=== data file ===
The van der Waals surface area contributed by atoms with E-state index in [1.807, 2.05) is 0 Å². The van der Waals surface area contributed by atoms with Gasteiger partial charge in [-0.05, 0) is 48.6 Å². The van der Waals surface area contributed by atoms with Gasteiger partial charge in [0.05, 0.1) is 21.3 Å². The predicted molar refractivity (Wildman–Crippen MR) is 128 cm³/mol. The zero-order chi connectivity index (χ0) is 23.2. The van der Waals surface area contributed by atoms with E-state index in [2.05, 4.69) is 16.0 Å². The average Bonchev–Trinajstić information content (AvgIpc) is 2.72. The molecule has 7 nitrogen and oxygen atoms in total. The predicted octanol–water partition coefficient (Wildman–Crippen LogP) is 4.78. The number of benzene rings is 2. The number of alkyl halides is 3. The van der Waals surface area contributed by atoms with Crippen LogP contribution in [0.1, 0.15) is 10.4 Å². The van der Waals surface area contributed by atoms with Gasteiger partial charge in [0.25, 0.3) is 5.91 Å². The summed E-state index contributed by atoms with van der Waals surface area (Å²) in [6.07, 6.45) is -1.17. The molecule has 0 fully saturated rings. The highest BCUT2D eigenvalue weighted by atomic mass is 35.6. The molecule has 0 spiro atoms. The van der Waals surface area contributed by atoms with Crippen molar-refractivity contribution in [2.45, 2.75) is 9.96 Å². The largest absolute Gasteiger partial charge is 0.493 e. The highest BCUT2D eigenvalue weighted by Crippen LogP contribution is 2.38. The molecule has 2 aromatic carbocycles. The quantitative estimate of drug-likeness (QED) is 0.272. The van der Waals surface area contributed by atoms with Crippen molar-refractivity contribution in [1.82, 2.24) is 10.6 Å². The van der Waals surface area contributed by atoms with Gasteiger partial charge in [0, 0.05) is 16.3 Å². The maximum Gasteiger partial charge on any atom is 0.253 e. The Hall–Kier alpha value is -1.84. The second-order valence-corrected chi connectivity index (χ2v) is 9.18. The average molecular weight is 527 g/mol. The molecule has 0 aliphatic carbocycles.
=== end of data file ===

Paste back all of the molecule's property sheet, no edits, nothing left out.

The van der Waals surface area contributed by atoms with E-state index in [1.807, 2.05) is 0 Å². The van der Waals surface area contributed by atoms with Gasteiger partial charge in [-0.05, 0) is 48.6 Å². The van der Waals surface area contributed by atoms with Gasteiger partial charge in [0.05, 0.1) is 21.3 Å². The predicted molar refractivity (Wildman–Crippen MR) is 128 cm³/mol. The zero-order chi connectivity index (χ0) is 23.2. The van der Waals surface area contributed by atoms with E-state index in [2.05, 4.69) is 16.0 Å². The average Bonchev–Trinajstić information content (AvgIpc) is 2.72. The molecule has 7 nitrogen and oxygen atoms in total. The predicted octanol–water partition coefficient (Wildman–Crippen LogP) is 4.78. The number of benzene rings is 2. The number of alkyl halides is 3. The van der Waals surface area contributed by atoms with Crippen LogP contribution in [0.1, 0.15) is 10.4 Å². The van der Waals surface area contributed by atoms with Gasteiger partial charge in [0.25, 0.3) is 5.91 Å². The summed E-state index contributed by atoms with van der Waals surface area (Å²) in [6.07, 6.45) is -1.17. The molecule has 0 fully saturated rings. The highest BCUT2D eigenvalue weighted by atomic mass is 35.6. The molecule has 0 spiro atoms. The van der Waals surface area contributed by atoms with Crippen molar-refractivity contribution in [2.45, 2.75) is 9.96 Å². The largest absolute Gasteiger partial charge is 0.493 e. The highest BCUT2D eigenvalue weighted by Crippen LogP contribution is 2.38. The molecule has 2 aromatic carbocycles. The quantitative estimate of drug-likeness (QED) is 0.272. The van der Waals surface area contributed by atoms with Crippen molar-refractivity contribution in [1.82, 2.24) is 10.6 Å². The van der Waals surface area contributed by atoms with Gasteiger partial charge in [0, 0.05) is 16.3 Å². The maximum Gasteiger partial charge on any atom is 0.253 e. The Hall–Kier alpha value is -1.84. The second-order valence-corrected chi connectivity index (χ2v) is 9.18. The average molecular weight is 527 g/mol. The molecule has 0 aliphatic carbocycles.